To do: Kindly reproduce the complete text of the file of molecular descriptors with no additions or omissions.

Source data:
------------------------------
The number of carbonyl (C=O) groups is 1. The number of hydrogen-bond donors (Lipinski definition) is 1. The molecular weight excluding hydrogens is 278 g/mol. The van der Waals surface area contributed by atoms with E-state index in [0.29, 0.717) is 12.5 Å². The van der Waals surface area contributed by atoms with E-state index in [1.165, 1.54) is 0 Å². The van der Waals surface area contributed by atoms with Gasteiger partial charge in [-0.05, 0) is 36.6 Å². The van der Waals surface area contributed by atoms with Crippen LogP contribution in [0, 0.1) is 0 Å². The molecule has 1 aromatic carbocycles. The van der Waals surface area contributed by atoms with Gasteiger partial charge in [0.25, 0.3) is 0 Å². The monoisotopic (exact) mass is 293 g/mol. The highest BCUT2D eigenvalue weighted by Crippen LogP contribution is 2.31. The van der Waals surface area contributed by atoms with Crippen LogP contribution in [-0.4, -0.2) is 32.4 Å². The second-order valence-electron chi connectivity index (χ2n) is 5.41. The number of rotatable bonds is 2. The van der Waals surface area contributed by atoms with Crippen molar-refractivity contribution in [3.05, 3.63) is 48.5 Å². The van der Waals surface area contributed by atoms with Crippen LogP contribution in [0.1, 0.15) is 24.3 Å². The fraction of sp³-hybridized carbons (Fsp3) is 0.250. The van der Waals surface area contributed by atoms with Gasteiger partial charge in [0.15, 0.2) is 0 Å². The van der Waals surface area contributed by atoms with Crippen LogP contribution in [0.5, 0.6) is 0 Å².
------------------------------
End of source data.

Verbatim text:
The number of carbonyl (C=O) groups is 1. The number of hydrogen-bond donors (Lipinski definition) is 1. The molecular weight excluding hydrogens is 278 g/mol. The van der Waals surface area contributed by atoms with E-state index in [0.29, 0.717) is 12.5 Å². The van der Waals surface area contributed by atoms with E-state index in [1.165, 1.54) is 0 Å². The van der Waals surface area contributed by atoms with Gasteiger partial charge in [-0.05, 0) is 36.6 Å². The van der Waals surface area contributed by atoms with Crippen LogP contribution in [0, 0.1) is 0 Å². The molecule has 1 aromatic carbocycles. The van der Waals surface area contributed by atoms with Gasteiger partial charge in [0.25, 0.3) is 0 Å². The monoisotopic (exact) mass is 293 g/mol. The highest BCUT2D eigenvalue weighted by Crippen LogP contribution is 2.31. The van der Waals surface area contributed by atoms with Crippen LogP contribution in [-0.4, -0.2) is 32.4 Å². The second-order valence-electron chi connectivity index (χ2n) is 5.41. The number of rotatable bonds is 2. The van der Waals surface area contributed by atoms with Crippen molar-refractivity contribution in [3.05, 3.63) is 48.5 Å². The van der Waals surface area contributed by atoms with Crippen LogP contribution in [0.1, 0.15) is 24.3 Å². The fraction of sp³-hybridized carbons (Fsp3) is 0.250. The van der Waals surface area contributed by atoms with Gasteiger partial charge in [0.15, 0.2) is 0 Å². The van der Waals surface area contributed by atoms with Crippen LogP contribution in [0.5, 0.6) is 0 Å².